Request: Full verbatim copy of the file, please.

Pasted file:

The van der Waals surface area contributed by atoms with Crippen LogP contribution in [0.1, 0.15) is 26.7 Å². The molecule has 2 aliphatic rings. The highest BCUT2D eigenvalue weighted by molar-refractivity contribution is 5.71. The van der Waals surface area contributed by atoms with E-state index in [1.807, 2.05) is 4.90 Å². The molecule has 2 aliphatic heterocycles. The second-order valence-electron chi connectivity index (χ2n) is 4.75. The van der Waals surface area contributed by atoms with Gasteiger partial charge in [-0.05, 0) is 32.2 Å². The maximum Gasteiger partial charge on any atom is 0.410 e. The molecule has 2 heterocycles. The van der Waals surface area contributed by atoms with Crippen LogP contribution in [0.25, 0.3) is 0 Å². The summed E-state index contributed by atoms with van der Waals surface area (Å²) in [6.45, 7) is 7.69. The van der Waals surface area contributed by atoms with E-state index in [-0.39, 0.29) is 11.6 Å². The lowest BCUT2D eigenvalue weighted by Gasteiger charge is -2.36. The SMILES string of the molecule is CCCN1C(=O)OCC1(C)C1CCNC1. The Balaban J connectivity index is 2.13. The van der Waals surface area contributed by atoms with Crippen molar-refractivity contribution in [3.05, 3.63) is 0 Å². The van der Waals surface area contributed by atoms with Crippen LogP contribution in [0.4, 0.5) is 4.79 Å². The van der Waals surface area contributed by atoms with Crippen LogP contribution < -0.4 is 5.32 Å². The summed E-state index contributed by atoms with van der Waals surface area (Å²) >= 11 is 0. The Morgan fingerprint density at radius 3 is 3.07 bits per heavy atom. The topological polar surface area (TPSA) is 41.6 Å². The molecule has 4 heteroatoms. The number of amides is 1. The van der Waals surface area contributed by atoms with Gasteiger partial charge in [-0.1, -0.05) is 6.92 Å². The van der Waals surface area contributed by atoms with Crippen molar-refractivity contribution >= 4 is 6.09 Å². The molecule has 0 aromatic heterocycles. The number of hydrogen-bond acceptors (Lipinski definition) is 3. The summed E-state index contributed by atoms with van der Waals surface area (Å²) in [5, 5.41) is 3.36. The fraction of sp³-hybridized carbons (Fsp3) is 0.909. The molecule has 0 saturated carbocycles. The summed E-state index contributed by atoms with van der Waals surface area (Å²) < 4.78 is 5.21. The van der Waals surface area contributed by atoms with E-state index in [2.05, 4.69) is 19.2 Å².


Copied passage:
The van der Waals surface area contributed by atoms with Crippen LogP contribution in [0.1, 0.15) is 26.7 Å². The molecule has 2 aliphatic rings. The highest BCUT2D eigenvalue weighted by molar-refractivity contribution is 5.71. The van der Waals surface area contributed by atoms with E-state index in [1.807, 2.05) is 4.90 Å². The molecule has 2 aliphatic heterocycles. The second-order valence-electron chi connectivity index (χ2n) is 4.75. The van der Waals surface area contributed by atoms with Gasteiger partial charge in [-0.05, 0) is 32.2 Å². The maximum Gasteiger partial charge on any atom is 0.410 e. The molecule has 2 heterocycles. The van der Waals surface area contributed by atoms with Crippen LogP contribution in [0.25, 0.3) is 0 Å². The summed E-state index contributed by atoms with van der Waals surface area (Å²) in [6.45, 7) is 7.69. The van der Waals surface area contributed by atoms with E-state index in [-0.39, 0.29) is 11.6 Å². The lowest BCUT2D eigenvalue weighted by Gasteiger charge is -2.36. The SMILES string of the molecule is CCCN1C(=O)OCC1(C)C1CCNC1. The Balaban J connectivity index is 2.13. The van der Waals surface area contributed by atoms with Crippen molar-refractivity contribution in [3.05, 3.63) is 0 Å². The van der Waals surface area contributed by atoms with Crippen LogP contribution in [0.4, 0.5) is 4.79 Å². The van der Waals surface area contributed by atoms with Crippen LogP contribution < -0.4 is 5.32 Å². The summed E-state index contributed by atoms with van der Waals surface area (Å²) >= 11 is 0. The Morgan fingerprint density at radius 3 is 3.07 bits per heavy atom. The topological polar surface area (TPSA) is 41.6 Å². The molecule has 4 heteroatoms. The number of amides is 1. The van der Waals surface area contributed by atoms with Gasteiger partial charge in [-0.1, -0.05) is 6.92 Å². The van der Waals surface area contributed by atoms with Crippen molar-refractivity contribution >= 4 is 6.09 Å². The molecule has 0 aromatic heterocycles. The number of hydrogen-bond acceptors (Lipinski definition) is 3. The summed E-state index contributed by atoms with van der Waals surface area (Å²) in [5, 5.41) is 3.36. The fraction of sp³-hybridized carbons (Fsp3) is 0.909. The molecule has 0 saturated carbocycles. The summed E-state index contributed by atoms with van der Waals surface area (Å²) < 4.78 is 5.21. The van der Waals surface area contributed by atoms with E-state index in [2.05, 4.69) is 19.2 Å².